Cars I’ve Loved and Hated:
Michael Lamm’s Unauthorized Auto Biography, Chapter 12: Chevrolet Camaro

Lamm bought his 1967 Camaro just after New Year’s in 1969. He owned it for 31 years, and it served as his daily driver for 17. Text and photos copyright Michael Lamm 2012

I stopped smoking on New Year’s Day, 1969. It’s the only resolution I’ve ever kept. I had two principal motivations. The first came from my three sons. They were all enthusiastic viewers of The Rocky and Bullwinkle Show. Cleverly sandwiched between the cartoons were public-service TV ads inveighing against smoking. (Much cleverer to target smokers’ kids than the smokers themselves.) One day, Robert, my then-nine-year-old, came to me and said, “Dad, if you keep smoking, you’re going to die.” That hit me pretty hard – a powerful imperative from the mouth of a babe.

My second incentive came from my wife, JoAnne, who, about a week before Christmas 1968, told me that if I quit smoking I could buy any car I wanted. Any car? Yes! Visions of boattail speedsters and modern exotics began to swirl around in my head.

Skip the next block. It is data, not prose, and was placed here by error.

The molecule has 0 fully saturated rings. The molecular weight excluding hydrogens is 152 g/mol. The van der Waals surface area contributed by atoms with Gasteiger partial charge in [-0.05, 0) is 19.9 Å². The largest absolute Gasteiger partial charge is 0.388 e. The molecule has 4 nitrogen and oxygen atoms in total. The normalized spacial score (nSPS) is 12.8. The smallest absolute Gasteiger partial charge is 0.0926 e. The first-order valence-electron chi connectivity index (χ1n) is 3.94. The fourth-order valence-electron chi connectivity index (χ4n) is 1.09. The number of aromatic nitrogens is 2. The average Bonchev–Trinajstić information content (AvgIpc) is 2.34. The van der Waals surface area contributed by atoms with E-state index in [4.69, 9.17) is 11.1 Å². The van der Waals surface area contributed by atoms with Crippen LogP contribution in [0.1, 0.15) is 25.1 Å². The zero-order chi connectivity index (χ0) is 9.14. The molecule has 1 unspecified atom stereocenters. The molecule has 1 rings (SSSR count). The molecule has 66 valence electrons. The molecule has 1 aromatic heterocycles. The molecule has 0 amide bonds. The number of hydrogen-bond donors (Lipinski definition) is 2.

At about that same time, out of the blue, a friend offered me $500 for our family sedan, a bland but friendly and well-kept 1962 Buick Special named “White-Bread Ralph.” Taking JoAnne at her word, I gladly sold White-Bread Ralph and began to look for a replacement. I’d recently checked out a gorgeous 1966 Jaguar E-type roadster being offered by a young woman at our local university, but Jo brought up a good point: “Where will we put the kids?”

One Sunday about a week after New Year’s, I happened to be driving Jo’s station wagon through a neighborhood near our house in Stockton, and there in a driveway stood a pristine, butternut-yellow 1967 Camaro convertible. It didn’t have a for-sale sign on it, but I thought, “What the heck, I’ll ask the owner if he wants to sell it.”

Read the rest of this week’s installment over at Hemmings.

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